Word Perfect Translation Services Ltd v Minister for Public Expenditure and Reform

JurisdictionIreland
CourtSupreme Court
JudgeMr. Justice Clarke
Judgment Date25 Sep 2020
Neutral Citation[2020] IESC 56
Docket Number[Appeal No: 37/2020]

[2020] IESC 56

THE SUPREME COURT

Clarke C.J.

O'Donnell J.

MacMenamin J.

Dunne J.

O'Malley J.

[Appeal No: 37/2020]

BETWEEN/
WORD PERFECT TRANSLATION SERVICES LIMITED
APPLICANT/APPELLANT
AND
MINISTER FOR PUBLIC EXPENDITURE AND REFORM
RESPONDENT

Discovery – Award of a contract – Scope of appeal – Appellant seeking discovery of documents – Whether only some of the grounds of appeal put forward by the appellant could properly be advanced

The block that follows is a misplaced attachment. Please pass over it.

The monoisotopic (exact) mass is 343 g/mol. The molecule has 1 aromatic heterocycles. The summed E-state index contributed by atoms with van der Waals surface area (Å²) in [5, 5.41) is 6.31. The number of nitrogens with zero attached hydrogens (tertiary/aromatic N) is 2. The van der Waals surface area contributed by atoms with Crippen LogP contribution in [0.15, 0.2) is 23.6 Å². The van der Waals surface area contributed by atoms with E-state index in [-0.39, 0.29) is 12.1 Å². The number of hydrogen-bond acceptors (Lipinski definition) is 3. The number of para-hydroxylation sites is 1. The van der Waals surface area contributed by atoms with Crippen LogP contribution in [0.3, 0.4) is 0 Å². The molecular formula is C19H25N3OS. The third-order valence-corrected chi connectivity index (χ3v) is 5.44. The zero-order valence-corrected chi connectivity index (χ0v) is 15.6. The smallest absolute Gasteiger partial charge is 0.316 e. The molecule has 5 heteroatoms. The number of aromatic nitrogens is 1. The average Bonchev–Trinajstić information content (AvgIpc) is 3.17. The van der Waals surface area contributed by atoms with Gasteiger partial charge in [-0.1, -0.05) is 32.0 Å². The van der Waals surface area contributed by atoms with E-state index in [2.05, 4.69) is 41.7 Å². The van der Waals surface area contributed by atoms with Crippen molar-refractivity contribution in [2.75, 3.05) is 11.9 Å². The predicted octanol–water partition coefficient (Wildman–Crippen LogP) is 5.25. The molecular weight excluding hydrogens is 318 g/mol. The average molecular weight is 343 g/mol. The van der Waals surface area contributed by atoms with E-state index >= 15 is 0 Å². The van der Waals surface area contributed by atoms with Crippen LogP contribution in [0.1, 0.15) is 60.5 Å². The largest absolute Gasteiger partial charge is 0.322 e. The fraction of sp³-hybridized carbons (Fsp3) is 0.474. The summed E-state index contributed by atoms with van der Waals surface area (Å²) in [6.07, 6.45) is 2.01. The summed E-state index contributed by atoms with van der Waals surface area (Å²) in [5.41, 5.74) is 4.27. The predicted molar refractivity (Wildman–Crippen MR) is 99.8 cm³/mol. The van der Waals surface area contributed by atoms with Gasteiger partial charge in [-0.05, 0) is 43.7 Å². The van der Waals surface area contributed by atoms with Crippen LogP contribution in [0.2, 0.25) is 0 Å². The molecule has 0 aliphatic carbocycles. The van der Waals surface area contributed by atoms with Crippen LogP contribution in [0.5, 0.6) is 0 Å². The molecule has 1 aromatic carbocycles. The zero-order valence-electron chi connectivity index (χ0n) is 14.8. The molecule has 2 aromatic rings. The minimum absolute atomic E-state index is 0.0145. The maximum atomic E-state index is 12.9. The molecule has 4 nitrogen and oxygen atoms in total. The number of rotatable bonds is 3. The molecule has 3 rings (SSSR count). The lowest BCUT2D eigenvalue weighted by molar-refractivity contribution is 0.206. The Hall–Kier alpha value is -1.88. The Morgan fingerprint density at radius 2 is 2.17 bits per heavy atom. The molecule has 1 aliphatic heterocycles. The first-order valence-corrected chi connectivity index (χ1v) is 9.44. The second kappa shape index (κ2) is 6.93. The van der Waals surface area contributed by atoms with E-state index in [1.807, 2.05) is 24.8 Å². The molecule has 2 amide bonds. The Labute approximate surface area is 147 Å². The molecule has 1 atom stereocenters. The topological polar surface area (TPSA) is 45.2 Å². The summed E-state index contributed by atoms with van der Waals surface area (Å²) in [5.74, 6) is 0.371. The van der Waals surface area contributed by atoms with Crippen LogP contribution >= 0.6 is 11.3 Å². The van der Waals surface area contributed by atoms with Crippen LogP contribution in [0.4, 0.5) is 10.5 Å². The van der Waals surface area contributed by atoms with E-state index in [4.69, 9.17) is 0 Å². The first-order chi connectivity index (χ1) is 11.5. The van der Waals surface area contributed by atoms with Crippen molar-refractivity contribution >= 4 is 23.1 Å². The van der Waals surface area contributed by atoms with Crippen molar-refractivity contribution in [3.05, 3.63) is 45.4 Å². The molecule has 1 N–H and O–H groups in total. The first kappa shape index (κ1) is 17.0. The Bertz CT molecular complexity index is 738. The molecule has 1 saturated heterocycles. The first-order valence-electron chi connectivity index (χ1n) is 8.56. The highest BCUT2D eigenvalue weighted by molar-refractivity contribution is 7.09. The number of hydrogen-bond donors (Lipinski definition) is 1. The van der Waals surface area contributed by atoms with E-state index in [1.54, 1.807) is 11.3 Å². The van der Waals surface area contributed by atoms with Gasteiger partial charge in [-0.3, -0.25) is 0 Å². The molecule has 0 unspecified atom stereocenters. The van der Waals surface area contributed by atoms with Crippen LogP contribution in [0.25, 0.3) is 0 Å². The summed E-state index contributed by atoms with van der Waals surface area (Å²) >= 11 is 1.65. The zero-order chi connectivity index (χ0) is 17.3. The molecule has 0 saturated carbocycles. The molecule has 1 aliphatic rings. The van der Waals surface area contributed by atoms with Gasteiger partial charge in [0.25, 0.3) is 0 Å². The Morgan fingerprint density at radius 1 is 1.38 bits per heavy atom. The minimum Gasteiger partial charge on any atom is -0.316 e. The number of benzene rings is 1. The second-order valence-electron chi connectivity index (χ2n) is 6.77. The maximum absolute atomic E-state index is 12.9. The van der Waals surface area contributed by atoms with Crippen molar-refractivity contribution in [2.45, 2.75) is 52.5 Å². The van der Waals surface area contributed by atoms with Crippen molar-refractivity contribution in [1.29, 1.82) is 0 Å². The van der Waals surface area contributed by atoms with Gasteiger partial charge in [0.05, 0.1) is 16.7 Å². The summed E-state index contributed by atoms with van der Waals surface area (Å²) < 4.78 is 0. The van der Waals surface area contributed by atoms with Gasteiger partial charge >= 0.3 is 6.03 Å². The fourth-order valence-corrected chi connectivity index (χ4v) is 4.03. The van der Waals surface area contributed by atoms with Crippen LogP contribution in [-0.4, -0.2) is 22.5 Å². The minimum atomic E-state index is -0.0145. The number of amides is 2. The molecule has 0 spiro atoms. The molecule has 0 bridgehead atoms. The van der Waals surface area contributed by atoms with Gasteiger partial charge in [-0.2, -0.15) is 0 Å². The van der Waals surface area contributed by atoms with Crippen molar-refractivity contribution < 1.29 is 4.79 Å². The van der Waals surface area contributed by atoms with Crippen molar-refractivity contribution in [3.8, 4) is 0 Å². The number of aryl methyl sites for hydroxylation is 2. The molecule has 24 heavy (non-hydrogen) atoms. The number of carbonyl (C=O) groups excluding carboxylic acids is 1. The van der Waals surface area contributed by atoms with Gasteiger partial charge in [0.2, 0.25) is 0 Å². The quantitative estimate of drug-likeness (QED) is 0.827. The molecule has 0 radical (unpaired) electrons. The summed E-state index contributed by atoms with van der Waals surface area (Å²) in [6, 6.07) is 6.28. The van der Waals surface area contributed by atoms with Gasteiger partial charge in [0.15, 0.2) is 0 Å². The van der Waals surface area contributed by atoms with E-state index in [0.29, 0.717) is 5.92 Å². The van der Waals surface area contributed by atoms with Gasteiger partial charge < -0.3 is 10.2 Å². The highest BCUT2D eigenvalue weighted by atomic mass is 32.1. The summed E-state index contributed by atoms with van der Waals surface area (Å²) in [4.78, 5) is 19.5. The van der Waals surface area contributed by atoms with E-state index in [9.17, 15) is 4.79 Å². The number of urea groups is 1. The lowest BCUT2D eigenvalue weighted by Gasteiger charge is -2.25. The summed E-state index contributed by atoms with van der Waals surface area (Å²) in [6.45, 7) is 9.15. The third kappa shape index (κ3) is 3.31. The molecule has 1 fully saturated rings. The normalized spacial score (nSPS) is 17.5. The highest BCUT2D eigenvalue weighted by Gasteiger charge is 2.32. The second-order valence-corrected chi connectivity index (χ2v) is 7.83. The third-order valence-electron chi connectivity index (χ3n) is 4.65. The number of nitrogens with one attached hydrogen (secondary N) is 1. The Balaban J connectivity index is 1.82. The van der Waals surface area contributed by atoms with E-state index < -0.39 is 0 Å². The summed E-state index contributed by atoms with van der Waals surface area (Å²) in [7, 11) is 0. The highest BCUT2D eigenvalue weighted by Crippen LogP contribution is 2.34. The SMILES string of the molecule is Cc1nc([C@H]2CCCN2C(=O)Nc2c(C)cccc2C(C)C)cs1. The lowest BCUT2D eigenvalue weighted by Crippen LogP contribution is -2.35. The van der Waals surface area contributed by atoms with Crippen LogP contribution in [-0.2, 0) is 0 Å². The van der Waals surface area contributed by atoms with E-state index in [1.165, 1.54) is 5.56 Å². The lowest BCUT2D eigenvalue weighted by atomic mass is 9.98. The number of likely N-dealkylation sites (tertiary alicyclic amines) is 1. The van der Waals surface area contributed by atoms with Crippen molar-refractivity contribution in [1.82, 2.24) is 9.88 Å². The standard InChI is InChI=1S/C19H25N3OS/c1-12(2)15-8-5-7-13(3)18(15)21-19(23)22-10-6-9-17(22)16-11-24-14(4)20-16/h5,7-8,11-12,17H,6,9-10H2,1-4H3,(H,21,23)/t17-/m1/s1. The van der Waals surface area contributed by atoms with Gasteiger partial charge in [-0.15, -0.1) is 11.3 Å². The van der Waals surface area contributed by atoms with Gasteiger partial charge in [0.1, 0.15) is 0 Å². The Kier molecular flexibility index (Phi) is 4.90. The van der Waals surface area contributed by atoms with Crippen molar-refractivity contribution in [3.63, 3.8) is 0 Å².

Facts: The appellant, Word Perfect Translation Services Ltd, challenged the award by the respondent, the Minister for Public Expenditure and Reform, of a contract for translation services. In the context of that challenge, an application for the discovery of documents was made. The High Court (Simons J) granted discovery of the nine categories of document sought: [2019] IEHC 153. The Minister appealed to the Court of Appeal, which overturned the decision of the High Court in its entirety: [2019] IECA 264. Word Perfect then sought leave to appeal to the Supreme Court. By determination dated 18th May 2020, the Court granted Word Perfect leave to appeal the decision of the Court of Appeal: [2020] IESCDET 61. A dispute arose between the parties as to the permitted scope of the appeal. The Minister argued that some of the grounds of appeal sought to be pursued by Word Perfect did not come within the issues of general public importance identified in the Court’s determination and that the appeal was necessarily confined to the grounds which came within the parameters of the broad issues of importance identified.